Brad Keselowski reflects on his IndyCar test debut in blog post

Photo: IndyCar
0 Comments

Brad Keselowski used last night’s rain delay in NASCAR Sprint Cup Series practice at Daytona International Speedway to reflect on his Verizon IndyCar Series test debut in a new blog post out late Thursday night.

Keselowski explained why the test was so secretive, and how there were a couple misconceptions he needed to address.

He only got to test after going through the necessary approval process: from Penske Racing president Tim Cindric, from girlfriend Paige White, and from his mom.

And then he had to explain why the test was kept under wraps.

“We didn’t tell any media before hand, which prevented it from being a bigger story than it could have been,” he wrote. “But there was potential bad weather in the forecast, and the last thing we wanted to do was announce that we were doing it, and then not do it. 

“So we waited, and it actually rained a lot that day. We didn’t get onto the track until very late, and there was a good chance we were going to have to cancel altogether. (So from that perspective, it was good we didn’t announce it.)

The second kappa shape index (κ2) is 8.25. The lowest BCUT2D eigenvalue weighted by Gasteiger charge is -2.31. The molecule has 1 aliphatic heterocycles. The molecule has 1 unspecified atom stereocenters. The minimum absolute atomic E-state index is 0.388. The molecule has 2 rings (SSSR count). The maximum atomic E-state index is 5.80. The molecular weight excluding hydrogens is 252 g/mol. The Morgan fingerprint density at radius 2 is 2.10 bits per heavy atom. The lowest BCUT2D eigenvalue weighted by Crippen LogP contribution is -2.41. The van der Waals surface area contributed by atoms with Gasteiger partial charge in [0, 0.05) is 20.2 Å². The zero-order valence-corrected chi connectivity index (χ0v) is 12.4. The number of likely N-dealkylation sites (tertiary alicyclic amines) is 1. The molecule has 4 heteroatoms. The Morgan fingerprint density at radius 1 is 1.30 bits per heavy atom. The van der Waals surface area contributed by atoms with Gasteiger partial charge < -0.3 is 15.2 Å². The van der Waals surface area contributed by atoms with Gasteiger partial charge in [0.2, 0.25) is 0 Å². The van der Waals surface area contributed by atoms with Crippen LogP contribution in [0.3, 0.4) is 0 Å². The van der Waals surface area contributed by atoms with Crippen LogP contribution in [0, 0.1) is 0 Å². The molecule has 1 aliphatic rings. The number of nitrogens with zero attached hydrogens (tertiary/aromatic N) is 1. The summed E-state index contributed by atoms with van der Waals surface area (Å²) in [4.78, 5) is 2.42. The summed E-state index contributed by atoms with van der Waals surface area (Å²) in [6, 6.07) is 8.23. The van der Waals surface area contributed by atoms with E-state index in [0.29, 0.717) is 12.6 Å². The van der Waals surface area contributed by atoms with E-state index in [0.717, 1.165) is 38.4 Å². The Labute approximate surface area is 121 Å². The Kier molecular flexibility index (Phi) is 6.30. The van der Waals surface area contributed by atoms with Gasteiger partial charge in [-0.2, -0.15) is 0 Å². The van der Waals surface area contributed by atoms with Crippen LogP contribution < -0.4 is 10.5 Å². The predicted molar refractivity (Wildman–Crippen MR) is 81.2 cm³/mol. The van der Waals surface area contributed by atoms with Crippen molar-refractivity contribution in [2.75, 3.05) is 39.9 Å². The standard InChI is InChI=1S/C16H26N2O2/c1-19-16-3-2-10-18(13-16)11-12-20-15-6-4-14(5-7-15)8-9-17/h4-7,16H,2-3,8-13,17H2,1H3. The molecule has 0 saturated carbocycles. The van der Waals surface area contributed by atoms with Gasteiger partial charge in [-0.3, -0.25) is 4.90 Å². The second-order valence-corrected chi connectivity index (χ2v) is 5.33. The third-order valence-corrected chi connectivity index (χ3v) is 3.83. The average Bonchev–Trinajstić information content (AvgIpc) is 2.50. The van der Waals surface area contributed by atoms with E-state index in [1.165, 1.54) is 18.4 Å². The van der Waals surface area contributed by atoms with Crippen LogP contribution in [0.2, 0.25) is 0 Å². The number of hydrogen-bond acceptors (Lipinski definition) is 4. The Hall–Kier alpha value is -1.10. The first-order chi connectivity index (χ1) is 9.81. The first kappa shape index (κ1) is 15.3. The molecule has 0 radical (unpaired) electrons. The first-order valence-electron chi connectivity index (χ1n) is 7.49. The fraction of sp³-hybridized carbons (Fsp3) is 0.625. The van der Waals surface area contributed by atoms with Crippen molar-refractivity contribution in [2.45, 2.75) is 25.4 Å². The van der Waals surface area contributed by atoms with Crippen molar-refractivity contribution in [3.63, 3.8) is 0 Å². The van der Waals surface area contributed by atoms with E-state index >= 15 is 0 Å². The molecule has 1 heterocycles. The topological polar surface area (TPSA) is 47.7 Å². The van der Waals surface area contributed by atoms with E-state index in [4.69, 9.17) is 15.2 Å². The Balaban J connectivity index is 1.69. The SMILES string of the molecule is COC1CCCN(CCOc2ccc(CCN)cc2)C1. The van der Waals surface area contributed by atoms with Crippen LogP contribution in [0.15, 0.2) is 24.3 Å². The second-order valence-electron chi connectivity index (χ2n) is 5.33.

“Once we did get going, I learned a lot. That was really special.”

Keselowski then addressed some of the differences he felt he needed to understand.

“In the closed cockpit, stock car world, we make fun of that because as a driver, we get into the car, and put our own seatbelts on. But after getting in an IndyCar for the first time, I realized why they do that. The cockpit is literally so small that you cannot move to put your own seatbelts on. That kind of hit of me as a, “Wow, that’s a way different feeling.”

“In the same way, NASCAR drivers make fun of IndyCar drivers because of the design of their firesuits. The firesuit is described as a “European design,” but essentially, they look like skinny jeans. Again, that’s because of the cockpit being such a tight space. It keeps the firesuit from being a problem. 

“Another thing that’s really different is the clutch. Most people think clutch, and they think of using your foot. Not in Indy car. The clutch is all done by hand. You use your fingers to change gears. That was hard to get a feel for as well.”

He also thanked the usual driver of the No. 22 Menards Team Penske Chevrolet, Simon Pagenaud, for the opportunity to sample his car and the tutelage.

The full blog post is worth a read on its own.